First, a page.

Large-scale destruction evident throughout East Timor

East Timor - Security for humanitarian aid workers remains a problem in East Timor. Seven church workers, including two nuns, have been killed on the road between Baucau and Los Palos.

MSF has been aware that the current situation has limited security and has restricted operations to areas where safety is greater.

Military control has now been formally handed over to Interfet, according to the Indonesian Armed Forces. However the UN Major General Cosgrove has denied that a formal handover has taken place. He has said that security remains a matter for shared responsibility.

A contingent of 1,500 Indonesian soldiers will remain in East Timor until November, when a special Indonesian Government Assembly is due to ratify the results of the independence referendum.

According to an OCHA report, there are approximately 3,000 Internally Displaced Persons (IDPs) in Baucau and the highest humanitarian priority is supplying of water. Security and humanitarian conditions in Baucau are reported as being good. Travelling to the town is another matter. The OCHA team went there under escort by Interfet.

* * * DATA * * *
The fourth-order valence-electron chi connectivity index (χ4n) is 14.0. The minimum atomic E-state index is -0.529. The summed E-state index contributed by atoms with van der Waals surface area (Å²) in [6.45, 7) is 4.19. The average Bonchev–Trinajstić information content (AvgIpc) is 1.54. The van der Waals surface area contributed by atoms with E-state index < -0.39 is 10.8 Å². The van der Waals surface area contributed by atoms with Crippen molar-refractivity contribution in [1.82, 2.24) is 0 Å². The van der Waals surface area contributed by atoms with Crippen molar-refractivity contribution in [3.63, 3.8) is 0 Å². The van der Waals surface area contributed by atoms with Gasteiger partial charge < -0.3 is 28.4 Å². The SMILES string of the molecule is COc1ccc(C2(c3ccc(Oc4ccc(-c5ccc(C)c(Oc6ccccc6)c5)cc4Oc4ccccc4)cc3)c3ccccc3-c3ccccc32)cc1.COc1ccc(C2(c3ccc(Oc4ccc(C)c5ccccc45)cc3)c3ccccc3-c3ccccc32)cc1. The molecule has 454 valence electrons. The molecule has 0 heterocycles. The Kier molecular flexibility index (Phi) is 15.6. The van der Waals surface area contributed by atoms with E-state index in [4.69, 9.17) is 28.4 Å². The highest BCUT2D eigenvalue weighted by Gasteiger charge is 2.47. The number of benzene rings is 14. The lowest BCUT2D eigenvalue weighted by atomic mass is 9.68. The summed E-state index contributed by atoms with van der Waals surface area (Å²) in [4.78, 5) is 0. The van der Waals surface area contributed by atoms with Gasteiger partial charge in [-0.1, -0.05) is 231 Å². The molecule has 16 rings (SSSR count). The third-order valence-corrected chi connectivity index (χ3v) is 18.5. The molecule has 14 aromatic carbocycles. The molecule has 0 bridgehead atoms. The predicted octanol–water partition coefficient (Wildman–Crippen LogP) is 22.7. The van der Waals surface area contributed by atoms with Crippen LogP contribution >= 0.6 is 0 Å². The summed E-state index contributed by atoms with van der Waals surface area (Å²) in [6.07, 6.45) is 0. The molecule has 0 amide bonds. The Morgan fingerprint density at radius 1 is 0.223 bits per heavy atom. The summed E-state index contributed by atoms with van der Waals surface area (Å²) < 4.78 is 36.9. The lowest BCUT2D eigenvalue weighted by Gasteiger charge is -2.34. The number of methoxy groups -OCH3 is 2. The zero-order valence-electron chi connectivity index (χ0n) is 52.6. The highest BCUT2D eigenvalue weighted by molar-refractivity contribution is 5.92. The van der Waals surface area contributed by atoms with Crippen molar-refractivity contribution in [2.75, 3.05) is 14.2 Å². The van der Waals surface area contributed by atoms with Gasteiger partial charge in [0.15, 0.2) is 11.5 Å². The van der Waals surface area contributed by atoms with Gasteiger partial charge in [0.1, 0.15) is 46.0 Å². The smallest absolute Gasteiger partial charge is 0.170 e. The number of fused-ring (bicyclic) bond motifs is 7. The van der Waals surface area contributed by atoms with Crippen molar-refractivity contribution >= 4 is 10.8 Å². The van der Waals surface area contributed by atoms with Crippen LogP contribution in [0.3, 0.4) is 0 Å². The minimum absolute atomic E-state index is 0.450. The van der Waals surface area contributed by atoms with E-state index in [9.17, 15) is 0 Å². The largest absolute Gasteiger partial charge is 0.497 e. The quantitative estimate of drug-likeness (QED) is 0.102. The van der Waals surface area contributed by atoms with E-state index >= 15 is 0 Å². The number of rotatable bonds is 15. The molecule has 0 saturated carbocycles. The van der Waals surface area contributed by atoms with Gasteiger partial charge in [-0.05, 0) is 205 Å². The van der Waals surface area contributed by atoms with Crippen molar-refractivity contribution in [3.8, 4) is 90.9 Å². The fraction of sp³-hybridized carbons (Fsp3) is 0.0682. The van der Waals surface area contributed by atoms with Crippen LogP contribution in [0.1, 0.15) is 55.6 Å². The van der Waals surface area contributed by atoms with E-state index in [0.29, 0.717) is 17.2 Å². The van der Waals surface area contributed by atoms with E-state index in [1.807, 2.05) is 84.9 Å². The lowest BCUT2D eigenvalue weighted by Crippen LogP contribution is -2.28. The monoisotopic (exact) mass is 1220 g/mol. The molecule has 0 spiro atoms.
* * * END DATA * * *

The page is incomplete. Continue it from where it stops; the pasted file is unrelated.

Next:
OCHA reports the town is in good physical shape with about five per cent of the structures damaged. The airport is in good shape and could be used as a major distribution centre for relief operations in the eastern part of East Timor. This would also compensate for the lack of trucks and other ground transport in the region.

Transport may be an issue in the future. Reports are that the road between Dili and Baucau has been severely damaged to the point of being nearly completely destroyed. Along the main transport routes, numerous small villages have been destroyed, including Umori and Lalaia.

Destruction is also evident throughout most of the towns and villages seen so far in the western region of East Timor. Suai, near the West Timor border, is estimated to be 90% destroyed. About the only man-made object left standing is a radio mast flying the Indonesian flag. Ainero and Same are reported to have 60% of the buildings destroyed.

UNICEF has reported that all six medical facilities in the western and eastern sectors of Dili are still operational.

The refugee situation in West Timor has approximately 250,000 displaced people living in a total of 70 camps or living in local facilities.